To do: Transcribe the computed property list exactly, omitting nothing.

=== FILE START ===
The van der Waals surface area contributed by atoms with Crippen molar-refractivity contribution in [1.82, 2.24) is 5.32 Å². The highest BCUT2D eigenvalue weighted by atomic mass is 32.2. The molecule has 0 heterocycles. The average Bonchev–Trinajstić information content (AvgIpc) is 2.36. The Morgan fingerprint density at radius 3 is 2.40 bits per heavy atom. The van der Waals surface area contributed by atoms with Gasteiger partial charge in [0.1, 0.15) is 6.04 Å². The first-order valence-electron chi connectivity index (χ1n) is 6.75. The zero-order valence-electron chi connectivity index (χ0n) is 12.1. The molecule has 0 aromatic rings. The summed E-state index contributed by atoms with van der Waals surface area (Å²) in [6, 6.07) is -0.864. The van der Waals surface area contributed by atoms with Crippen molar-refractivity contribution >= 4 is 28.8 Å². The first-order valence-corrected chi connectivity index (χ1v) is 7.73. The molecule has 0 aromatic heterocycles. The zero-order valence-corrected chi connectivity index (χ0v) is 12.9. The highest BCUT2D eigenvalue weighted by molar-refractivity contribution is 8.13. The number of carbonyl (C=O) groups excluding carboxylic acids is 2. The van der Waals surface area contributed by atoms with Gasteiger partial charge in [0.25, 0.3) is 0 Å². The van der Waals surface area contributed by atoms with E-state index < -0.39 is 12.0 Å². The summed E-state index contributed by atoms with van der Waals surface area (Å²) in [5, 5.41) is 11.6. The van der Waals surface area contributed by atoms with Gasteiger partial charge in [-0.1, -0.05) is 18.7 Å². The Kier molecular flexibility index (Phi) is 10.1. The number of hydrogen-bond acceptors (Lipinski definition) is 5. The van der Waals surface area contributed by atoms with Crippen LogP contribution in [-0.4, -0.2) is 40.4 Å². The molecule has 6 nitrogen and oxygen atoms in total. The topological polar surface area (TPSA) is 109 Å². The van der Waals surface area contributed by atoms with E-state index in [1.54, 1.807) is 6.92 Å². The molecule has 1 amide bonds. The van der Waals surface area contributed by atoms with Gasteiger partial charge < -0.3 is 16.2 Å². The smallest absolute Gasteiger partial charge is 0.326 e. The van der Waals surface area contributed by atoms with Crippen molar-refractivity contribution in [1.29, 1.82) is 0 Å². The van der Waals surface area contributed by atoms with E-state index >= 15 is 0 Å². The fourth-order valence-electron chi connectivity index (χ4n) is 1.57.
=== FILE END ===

The van der Waals surface area contributed by atoms with Crippen molar-refractivity contribution in [1.82, 2.24) is 5.32 Å². The highest BCUT2D eigenvalue weighted by atomic mass is 32.2. The molecule has 0 heterocycles. The average Bonchev–Trinajstić information content (AvgIpc) is 2.36. The Morgan fingerprint density at radius 3 is 2.40 bits per heavy atom. The van der Waals surface area contributed by atoms with Gasteiger partial charge in [0.1, 0.15) is 6.04 Å². The first-order valence-electron chi connectivity index (χ1n) is 6.75. The zero-order valence-electron chi connectivity index (χ0n) is 12.1. The molecule has 0 aromatic rings. The summed E-state index contributed by atoms with van der Waals surface area (Å²) in [6, 6.07) is -0.864. The van der Waals surface area contributed by atoms with Crippen molar-refractivity contribution >= 4 is 28.8 Å². The first-order valence-corrected chi connectivity index (χ1v) is 7.73. The molecule has 0 aromatic heterocycles. The zero-order valence-corrected chi connectivity index (χ0v) is 12.9. The highest BCUT2D eigenvalue weighted by molar-refractivity contribution is 8.13. The number of carbonyl (C=O) groups excluding carboxylic acids is 2. The van der Waals surface area contributed by atoms with Gasteiger partial charge in [0.25, 0.3) is 0 Å². The van der Waals surface area contributed by atoms with E-state index < -0.39 is 12.0 Å². The summed E-state index contributed by atoms with van der Waals surface area (Å²) in [5, 5.41) is 11.6. The van der Waals surface area contributed by atoms with Gasteiger partial charge in [-0.1, -0.05) is 18.7 Å². The Kier molecular flexibility index (Phi) is 10.1. The number of hydrogen-bond acceptors (Lipinski definition) is 5. The van der Waals surface area contributed by atoms with Crippen LogP contribution in [-0.4, -0.2) is 40.4 Å². The molecule has 6 nitrogen and oxygen atoms in total. The topological polar surface area (TPSA) is 109 Å². The van der Waals surface area contributed by atoms with E-state index in [1.54, 1.807) is 6.92 Å². The molecule has 1 amide bonds. The van der Waals surface area contributed by atoms with Gasteiger partial charge < -0.3 is 16.2 Å². The smallest absolute Gasteiger partial charge is 0.326 e. The van der Waals surface area contributed by atoms with Crippen molar-refractivity contribution in [1.29, 1.82) is 0 Å². The van der Waals surface area contributed by atoms with E-state index >= 15 is 0 Å². The fourth-order valence-electron chi connectivity index (χ4n) is 1.57.